LGBTQ Shorts Program: OUT Loud is a dramatic and emotional series of LGBTQ short films from Israel, Canada and the U.S. They will be screened at the ICA with Keshet moderating a panel discussion.
Diaspora Jews: Spotlight North Africa features three documentaries that shed new light on the fascinating but little-known history of Jews in Egypt, Morocco and Algeria.
Today, there are very few Jews living in these North African countries, but there was a time when Jews thrived alongside their Muslim neighbors. The films explore what life was like for these Jewish communities, as well as the circumstances under which they emigrated.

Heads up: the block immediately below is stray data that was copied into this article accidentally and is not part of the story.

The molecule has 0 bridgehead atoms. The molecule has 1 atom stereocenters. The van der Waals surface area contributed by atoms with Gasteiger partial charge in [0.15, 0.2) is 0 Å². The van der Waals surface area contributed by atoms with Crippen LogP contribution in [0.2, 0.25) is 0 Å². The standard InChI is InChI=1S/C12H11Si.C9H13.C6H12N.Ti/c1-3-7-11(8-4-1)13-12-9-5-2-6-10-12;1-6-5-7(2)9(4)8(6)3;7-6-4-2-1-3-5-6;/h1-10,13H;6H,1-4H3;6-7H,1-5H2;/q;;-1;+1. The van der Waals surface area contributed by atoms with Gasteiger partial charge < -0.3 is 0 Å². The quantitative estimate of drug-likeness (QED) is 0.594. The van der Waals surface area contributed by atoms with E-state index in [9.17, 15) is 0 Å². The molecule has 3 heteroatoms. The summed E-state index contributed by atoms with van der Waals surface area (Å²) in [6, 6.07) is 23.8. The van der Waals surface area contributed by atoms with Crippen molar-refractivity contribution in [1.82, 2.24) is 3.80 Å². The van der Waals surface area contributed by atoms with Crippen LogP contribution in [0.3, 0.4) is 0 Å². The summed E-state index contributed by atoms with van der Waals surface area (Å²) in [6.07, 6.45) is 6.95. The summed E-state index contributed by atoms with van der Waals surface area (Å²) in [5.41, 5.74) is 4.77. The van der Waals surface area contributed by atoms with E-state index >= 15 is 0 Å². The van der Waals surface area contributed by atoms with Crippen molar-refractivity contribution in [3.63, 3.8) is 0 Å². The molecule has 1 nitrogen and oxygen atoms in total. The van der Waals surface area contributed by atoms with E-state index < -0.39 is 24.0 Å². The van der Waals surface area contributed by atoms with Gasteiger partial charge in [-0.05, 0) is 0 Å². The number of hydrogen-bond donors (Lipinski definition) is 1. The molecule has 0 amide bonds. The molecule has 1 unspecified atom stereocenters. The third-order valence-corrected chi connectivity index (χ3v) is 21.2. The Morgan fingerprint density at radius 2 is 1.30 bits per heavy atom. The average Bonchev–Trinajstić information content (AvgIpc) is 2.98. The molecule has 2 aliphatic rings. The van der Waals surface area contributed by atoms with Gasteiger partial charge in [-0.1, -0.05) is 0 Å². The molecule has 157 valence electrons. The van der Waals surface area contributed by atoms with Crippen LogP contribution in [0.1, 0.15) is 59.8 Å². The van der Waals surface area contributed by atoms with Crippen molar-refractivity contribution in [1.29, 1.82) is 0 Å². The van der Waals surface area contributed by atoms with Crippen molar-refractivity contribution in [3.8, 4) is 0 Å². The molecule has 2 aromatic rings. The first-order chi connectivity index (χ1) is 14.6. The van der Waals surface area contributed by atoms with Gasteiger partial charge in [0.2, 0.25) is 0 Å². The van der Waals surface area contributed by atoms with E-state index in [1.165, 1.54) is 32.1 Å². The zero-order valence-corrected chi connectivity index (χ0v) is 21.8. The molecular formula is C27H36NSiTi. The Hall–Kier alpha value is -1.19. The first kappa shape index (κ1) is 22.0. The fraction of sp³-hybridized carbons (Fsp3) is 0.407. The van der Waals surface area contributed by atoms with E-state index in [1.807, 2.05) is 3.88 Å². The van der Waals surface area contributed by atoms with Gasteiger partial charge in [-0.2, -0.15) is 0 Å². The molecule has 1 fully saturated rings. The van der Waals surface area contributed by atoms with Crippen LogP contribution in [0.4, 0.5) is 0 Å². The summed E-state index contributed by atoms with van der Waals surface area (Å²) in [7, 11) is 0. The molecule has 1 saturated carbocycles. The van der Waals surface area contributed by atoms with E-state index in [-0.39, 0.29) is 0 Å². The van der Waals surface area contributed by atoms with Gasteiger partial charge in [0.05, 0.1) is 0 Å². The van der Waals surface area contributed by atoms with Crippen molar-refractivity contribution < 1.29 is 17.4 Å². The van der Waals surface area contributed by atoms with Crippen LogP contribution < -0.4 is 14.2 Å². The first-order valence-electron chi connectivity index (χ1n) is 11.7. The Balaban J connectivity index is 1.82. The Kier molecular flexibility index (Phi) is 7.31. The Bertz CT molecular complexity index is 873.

Favorite Films from the Famous asks: which classic Jewish films have influenced local celebrities? Esteemed Poet Laureate, essayist and literary critic Robert Pinsky presents Ten From Your Show of Shows, a hilarious compilation of sketches from the legendary and live 1950s television program, starring a riotous ensemble lead by comic genius Sid Caesar.
But it's not just about throwing more options at viewers, Geller explains, "I also want to create more opportunities for artistic engagement and expand and strengthen community participation." As a result, the Festival is launching the first BJFF Community Leadership Award, honoring a distinguished leader from greater Boston who has demonstrated a commitment to social justice and to improving our community. The inaugural award recipient is Lisa Simmons, founder of the Color of Film Collaborative and co-producer of the Roxbury International Film Festival. The award will be presented on Nov. 10 at the screening of the civil rights documentary The Last White Knight.